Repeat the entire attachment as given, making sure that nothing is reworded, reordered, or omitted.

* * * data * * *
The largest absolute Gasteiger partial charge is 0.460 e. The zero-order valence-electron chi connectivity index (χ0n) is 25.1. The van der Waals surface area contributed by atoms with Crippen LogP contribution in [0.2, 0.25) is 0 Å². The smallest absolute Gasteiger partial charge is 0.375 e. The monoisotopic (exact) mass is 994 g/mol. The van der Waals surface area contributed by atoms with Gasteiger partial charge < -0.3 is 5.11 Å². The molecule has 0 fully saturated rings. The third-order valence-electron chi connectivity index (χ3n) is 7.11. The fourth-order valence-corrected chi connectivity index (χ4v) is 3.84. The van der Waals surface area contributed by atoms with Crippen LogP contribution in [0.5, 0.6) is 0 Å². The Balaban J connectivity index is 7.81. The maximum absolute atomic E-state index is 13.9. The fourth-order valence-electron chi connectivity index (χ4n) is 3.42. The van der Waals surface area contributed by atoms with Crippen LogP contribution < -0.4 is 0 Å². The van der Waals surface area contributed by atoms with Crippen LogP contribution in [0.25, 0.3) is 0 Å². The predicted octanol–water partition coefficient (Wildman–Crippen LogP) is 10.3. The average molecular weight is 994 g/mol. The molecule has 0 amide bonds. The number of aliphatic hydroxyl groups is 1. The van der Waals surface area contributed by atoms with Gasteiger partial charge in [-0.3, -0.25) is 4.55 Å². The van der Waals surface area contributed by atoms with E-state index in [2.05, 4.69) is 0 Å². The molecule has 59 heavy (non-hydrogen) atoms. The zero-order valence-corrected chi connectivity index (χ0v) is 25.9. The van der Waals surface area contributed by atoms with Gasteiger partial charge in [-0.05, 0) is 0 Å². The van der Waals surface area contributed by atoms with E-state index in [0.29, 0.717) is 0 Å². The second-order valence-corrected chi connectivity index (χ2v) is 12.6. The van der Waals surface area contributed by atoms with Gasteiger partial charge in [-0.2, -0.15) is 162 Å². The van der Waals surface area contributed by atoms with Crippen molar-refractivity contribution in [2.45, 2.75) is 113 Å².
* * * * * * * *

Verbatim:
The largest absolute Gasteiger partial charge is 0.460 e. The zero-order valence-electron chi connectivity index (χ0n) is 25.1. The van der Waals surface area contributed by atoms with Crippen LogP contribution in [0.2, 0.25) is 0 Å². The smallest absolute Gasteiger partial charge is 0.375 e. The monoisotopic (exact) mass is 994 g/mol. The van der Waals surface area contributed by atoms with Gasteiger partial charge < -0.3 is 5.11 Å². The molecule has 0 fully saturated rings. The third-order valence-electron chi connectivity index (χ3n) is 7.11. The fourth-order valence-corrected chi connectivity index (χ4v) is 3.84. The van der Waals surface area contributed by atoms with Crippen LogP contribution in [0.5, 0.6) is 0 Å². The Balaban J connectivity index is 7.81. The maximum absolute atomic E-state index is 13.9. The fourth-order valence-electron chi connectivity index (χ4n) is 3.42. The van der Waals surface area contributed by atoms with Crippen LogP contribution < -0.4 is 0 Å². The van der Waals surface area contributed by atoms with Crippen LogP contribution in [0.25, 0.3) is 0 Å². The predicted octanol–water partition coefficient (Wildman–Crippen LogP) is 10.3. The average molecular weight is 994 g/mol. The molecule has 0 amide bonds. The number of aliphatic hydroxyl groups is 1. The van der Waals surface area contributed by atoms with Gasteiger partial charge in [-0.3, -0.25) is 4.55 Å². The van der Waals surface area contributed by atoms with E-state index in [2.05, 4.69) is 0 Å². The molecule has 59 heavy (non-hydrogen) atoms. The zero-order valence-corrected chi connectivity index (χ0v) is 25.9. The van der Waals surface area contributed by atoms with Gasteiger partial charge in [-0.05, 0) is 0 Å². The van der Waals surface area contributed by atoms with E-state index in [0.29, 0.717) is 0 Å². The second-order valence-corrected chi connectivity index (χ2v) is 12.6. The van der Waals surface area contributed by atoms with Gasteiger partial charge in [-0.2, -0.15) is 162 Å². The van der Waals surface area contributed by atoms with Crippen molar-refractivity contribution in [2.45, 2.75) is 113 Å².